While with 50-ohm dummy load used, I can confirm different RF output on all three bands, the readout varies from 1.8w to 2.5w, of cause with an SWR of 1.00 on the dummy load. I also got a 0.0w readout while testing the 507.7500MHz with a dummy load, that's why I keep that frequency as demo channel 21 for you to test and confirm. (the receiving of this frequency is quite good, it is one of our local LAPD channels)

Switching between good HT antennas, I have readouts of SWR from 1.05 to over 3.0. Compare with manufactured transceivers, I am very happy with these readings. Yes, the 433MHz short antenna should not be used on the 2m and 1.25m band, the power supply current would jumping from average 1.3A to 2.5A and really scared me. Talking about power supply current, I added a 5A adjustable power supply which equipped with both output voltage and current monitoring. It is very helpful in analyzing efficiency.

And, the SDR receiver is also helpful during the time that I was testing the RF module with outside band frequencies. It helped me realize what I've received is not harmonic.

Step 23: Additional Readings, You Can Skip It

Are you building a tri-band walkie talkie with only one LPF?

Yes, right now. I understand your concern and am designing the switchable LPF network right now. Here comes the full schematic which I did before the decision of moving to LTCC filter. You would find out that I was planned to use the pin diode as RF switch, the disadvantage is, it works on high current mode (compare with other parts) while switched on. I am to move to modern RF switch IC to finish my design later.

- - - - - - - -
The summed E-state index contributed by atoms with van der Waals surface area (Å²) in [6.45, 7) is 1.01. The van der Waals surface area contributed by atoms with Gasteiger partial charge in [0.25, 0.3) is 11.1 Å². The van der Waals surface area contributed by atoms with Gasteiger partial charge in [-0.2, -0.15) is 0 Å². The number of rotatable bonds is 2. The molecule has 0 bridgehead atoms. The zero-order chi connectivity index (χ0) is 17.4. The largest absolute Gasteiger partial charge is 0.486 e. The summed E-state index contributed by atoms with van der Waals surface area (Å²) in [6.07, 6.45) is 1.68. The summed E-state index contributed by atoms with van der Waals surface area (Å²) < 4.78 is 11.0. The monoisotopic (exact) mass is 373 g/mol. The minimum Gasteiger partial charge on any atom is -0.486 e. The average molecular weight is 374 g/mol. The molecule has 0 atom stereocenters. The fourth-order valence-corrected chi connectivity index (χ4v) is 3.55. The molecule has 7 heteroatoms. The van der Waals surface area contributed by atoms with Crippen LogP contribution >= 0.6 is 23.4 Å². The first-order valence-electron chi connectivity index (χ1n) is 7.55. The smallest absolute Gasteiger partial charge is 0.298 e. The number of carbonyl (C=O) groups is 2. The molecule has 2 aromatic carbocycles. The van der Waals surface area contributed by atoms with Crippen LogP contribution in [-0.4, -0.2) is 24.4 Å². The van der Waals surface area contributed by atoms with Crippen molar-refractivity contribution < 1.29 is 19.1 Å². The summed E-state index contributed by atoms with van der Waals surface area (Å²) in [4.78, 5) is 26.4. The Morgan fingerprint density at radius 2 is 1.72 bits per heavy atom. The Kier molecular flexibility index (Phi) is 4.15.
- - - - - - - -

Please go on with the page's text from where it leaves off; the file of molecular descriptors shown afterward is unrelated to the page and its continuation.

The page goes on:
Talking about band LPF switching there is another shortage, I am running out input/output pins of Arduino Pro Mini. According to the current version of sketch (v2.12), all pins are used except the A6, but it can be used as analog INPUT only, I am to reserve it for "one wire keypad" although I don't think keypad is necessary for this project.

There will be two ways to save another pin for band LPF control, either the squelch button or the SPI pin D12 will be considered.

Please let me know which approach you prefer, cancel the squelch button, move monitor (squelch zero) function to the long press of back key; or we can move on and modify the system SPI library and make the D12 released from SPI library. (our slim SPI library doesn't rely on D12)

Please leave your feedback in the comment section, thank you!

Step 24: It's Too Long! What's Your Next Step?

Sorry for that, I just want to let you know building a tri-band walkie talkie is not that difficult. Everything you need is here, just download it with one click.

If you have questions, please make sure 1) you have read all steps, including those skippable; 2) you have downloaded and carefully read the sketch

Please be sure to ask your new question from a new line instead of hidden behind those replies.

Please leave your email in the comment section and I will let you know when a newer version of the sketch is releasing.

BTW, I've designed a tiny PCB for version v2.12 and it will be in my mailbox in a few days... I will keep you informed.

Again, thank you for reading this instructable in all.

You are the one who deserved to make an Arduino Walkie Talkie!

Arduino Contest 2019

This is an entry in the
Arduino Contest 2019